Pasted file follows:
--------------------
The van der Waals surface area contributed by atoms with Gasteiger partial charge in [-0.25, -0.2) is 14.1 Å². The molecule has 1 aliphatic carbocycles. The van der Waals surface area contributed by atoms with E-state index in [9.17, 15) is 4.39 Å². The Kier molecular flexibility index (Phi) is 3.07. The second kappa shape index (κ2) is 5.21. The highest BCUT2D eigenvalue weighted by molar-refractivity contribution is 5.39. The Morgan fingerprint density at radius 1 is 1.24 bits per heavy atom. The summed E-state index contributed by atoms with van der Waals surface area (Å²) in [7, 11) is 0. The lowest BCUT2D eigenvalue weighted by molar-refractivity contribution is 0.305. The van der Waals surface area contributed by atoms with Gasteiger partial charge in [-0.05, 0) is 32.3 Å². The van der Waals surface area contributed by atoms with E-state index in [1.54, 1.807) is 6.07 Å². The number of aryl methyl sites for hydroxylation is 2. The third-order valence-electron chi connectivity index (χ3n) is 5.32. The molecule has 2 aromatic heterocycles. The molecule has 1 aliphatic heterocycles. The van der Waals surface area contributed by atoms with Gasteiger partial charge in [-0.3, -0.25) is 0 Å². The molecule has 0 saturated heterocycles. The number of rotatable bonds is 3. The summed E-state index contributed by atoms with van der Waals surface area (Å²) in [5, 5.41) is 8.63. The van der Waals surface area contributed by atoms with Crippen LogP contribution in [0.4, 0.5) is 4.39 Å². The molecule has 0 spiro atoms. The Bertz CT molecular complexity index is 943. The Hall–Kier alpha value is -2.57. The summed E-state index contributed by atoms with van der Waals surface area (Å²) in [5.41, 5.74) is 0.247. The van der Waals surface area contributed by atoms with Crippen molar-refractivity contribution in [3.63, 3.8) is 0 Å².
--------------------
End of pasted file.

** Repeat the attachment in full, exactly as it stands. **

The van der Waals surface area contributed by atoms with Gasteiger partial charge in [-0.25, -0.2) is 14.1 Å². The molecule has 1 aliphatic carbocycles. The van der Waals surface area contributed by atoms with E-state index in [9.17, 15) is 4.39 Å². The Kier molecular flexibility index (Phi) is 3.07. The second kappa shape index (κ2) is 5.21. The highest BCUT2D eigenvalue weighted by molar-refractivity contribution is 5.39. The Morgan fingerprint density at radius 1 is 1.24 bits per heavy atom. The summed E-state index contributed by atoms with van der Waals surface area (Å²) in [7, 11) is 0. The lowest BCUT2D eigenvalue weighted by molar-refractivity contribution is 0.305. The van der Waals surface area contributed by atoms with Gasteiger partial charge in [-0.05, 0) is 32.3 Å². The van der Waals surface area contributed by atoms with E-state index in [1.54, 1.807) is 6.07 Å². The number of aryl methyl sites for hydroxylation is 2. The third-order valence-electron chi connectivity index (χ3n) is 5.32. The molecule has 2 aromatic heterocycles. The molecule has 1 aliphatic heterocycles. The van der Waals surface area contributed by atoms with Gasteiger partial charge in [-0.3, -0.25) is 0 Å². The molecule has 0 saturated heterocycles. The number of rotatable bonds is 3. The summed E-state index contributed by atoms with van der Waals surface area (Å²) in [5, 5.41) is 8.63. The van der Waals surface area contributed by atoms with Crippen LogP contribution in [0.4, 0.5) is 4.39 Å². The molecule has 0 spiro atoms. The Bertz CT molecular complexity index is 943. The Hall–Kier alpha value is -2.57. The summed E-state index contributed by atoms with van der Waals surface area (Å²) in [5.41, 5.74) is 0.247. The van der Waals surface area contributed by atoms with Crippen molar-refractivity contribution in [3.63, 3.8) is 0 Å².